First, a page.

Whatever its methods or intentions, the revelations by ‘Fancy Bears’, which hacked into the website of the World Anti-Doping Agency (WADA) raise serious questions.
The focus in the West has been on the criminality of the hacking.
The president of the International Olympic Committee has called the hacking “outrageous”.
If he thinks that legally sanctioning performance-enhancing drugs to top athletes was “outrageous” too, he has not said so.
Consider this: In the ideal world, US gymnast Simone Biles would have failed the drug test at the Rio Olympics for using methylphenidate. She won the gold in the women’s vault, pushing India’s Dipa Karmakar to fourth place.
But Biles was legally allowed to use the drug for her attention deficiency hyperactivity disorder (ADHD). It is a condition, she says, she has endured since childhood and has thus been granted a therapeutic use exemption (TUE).
It is also a condition that seems to afflict twice as many sportspersons as the general population of the US. Biles did not cheat — what she did was legal.
Nor did the others cheat: Venus Williams, Chris Froome, Bradley Wiggins and a steadily-emerging list of TUE candidates. It is all legal. But what is legally right can be ethically wrong.
And the governing body of international sports has a duty to be conscious of ethics too.
Among the questions that need to be answered: Has the WADA outlived its utility?
The organisation, according to Sebastian Coe, president of the international athletics federation, is “outdated and unable to catch the cheats. WADA was set up in 1999 and the world has changed.” Detection has always been a step or two behind usage, and the TUE has merely muddied the waters further.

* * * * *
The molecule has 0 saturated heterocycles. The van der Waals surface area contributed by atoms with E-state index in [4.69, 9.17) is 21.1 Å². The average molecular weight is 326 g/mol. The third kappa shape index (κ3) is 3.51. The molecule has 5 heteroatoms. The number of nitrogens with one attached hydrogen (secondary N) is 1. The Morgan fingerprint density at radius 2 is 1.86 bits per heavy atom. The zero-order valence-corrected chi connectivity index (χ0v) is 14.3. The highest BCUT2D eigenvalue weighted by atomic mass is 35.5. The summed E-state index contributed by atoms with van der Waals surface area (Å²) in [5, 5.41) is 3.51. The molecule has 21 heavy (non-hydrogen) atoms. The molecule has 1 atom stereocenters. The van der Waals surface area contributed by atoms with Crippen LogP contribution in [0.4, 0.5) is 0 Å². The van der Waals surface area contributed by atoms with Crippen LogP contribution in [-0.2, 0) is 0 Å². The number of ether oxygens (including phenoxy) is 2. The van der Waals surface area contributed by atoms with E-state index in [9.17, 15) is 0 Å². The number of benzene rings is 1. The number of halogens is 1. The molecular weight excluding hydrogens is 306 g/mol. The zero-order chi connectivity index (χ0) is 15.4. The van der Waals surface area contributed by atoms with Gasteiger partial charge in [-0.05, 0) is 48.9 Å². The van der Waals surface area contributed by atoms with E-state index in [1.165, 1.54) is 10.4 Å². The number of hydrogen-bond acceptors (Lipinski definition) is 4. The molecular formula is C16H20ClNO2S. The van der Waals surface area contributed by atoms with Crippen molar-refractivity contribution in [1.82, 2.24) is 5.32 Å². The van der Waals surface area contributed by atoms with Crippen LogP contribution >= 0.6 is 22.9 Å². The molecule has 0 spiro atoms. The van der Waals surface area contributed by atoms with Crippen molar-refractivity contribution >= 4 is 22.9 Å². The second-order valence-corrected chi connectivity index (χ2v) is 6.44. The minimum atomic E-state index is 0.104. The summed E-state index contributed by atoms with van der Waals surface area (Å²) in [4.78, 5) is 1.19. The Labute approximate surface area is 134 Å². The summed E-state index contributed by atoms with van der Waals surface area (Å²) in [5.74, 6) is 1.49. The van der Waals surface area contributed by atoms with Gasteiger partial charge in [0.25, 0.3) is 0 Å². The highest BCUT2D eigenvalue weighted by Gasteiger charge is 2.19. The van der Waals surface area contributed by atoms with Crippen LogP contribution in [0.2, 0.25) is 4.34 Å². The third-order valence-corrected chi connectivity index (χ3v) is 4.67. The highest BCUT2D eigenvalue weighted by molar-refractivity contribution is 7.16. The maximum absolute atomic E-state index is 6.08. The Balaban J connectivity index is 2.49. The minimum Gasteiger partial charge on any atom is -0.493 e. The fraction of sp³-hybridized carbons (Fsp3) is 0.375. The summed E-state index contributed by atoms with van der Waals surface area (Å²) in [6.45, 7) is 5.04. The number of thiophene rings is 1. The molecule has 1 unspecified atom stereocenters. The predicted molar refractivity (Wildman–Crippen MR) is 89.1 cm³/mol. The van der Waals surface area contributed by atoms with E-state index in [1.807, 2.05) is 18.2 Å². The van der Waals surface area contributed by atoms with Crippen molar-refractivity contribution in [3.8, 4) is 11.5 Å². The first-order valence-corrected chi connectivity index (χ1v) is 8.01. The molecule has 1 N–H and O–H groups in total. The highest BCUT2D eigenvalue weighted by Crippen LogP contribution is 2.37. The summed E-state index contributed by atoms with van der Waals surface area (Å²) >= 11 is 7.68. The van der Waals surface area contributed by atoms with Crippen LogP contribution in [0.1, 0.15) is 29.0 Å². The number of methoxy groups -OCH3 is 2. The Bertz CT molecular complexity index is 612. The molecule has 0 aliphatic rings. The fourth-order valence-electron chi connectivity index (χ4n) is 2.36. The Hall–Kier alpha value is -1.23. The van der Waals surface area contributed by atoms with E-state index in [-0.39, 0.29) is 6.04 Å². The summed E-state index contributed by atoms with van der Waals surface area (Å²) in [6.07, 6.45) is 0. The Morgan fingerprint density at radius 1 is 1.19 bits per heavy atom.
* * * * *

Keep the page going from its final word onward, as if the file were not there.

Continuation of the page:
Has the TUE too outlived its utility?
The original intention may have been noble — to make sport more inclusive, and not deny competition to those with conditions like asthma, allergies, and so on. But, as Travis Tygart CEO of the US Anti-Doping Agency has pointed out, “TUEs are a ripe area for people to try to get around the rules and take banned substances without testing positive.”
Look at the figures: In 2013, there were 636 athletes who had TUE. Next year, there were 897. Last year that figure had risen to 1330. That’s an increase of 110 per cent in two years! Either sports are attracting men and women with similar medical conditions, or the grey areas in drug use are getting increasingly darker.
A third and more fundamental question is: Should the IOC simply allow drugs in sport? After all, at every Olympics, the search is not for the most morally upright sprinter, but the fastest man on earth. And if the fastest man (or highest jumper or sharpest basketballer) got that way with some chemical help, why cavil? It is a personal choice, after all. I made this point just ahead of the Barcelona Olympics in 1992, and there was an interesting response from a vice-president of the IOC. “I have no problem with that,” he said, “But there will be a problem of access in poorer countries.” Build a better drug and the world of sport will beat a path to your door.
The hacking — it does not matter if it originated in Russia, or if it is revenge for keeping Russian athletes out of the Olympics because of their state-sponsored doping programme — has shown up the hypocrisy of the West.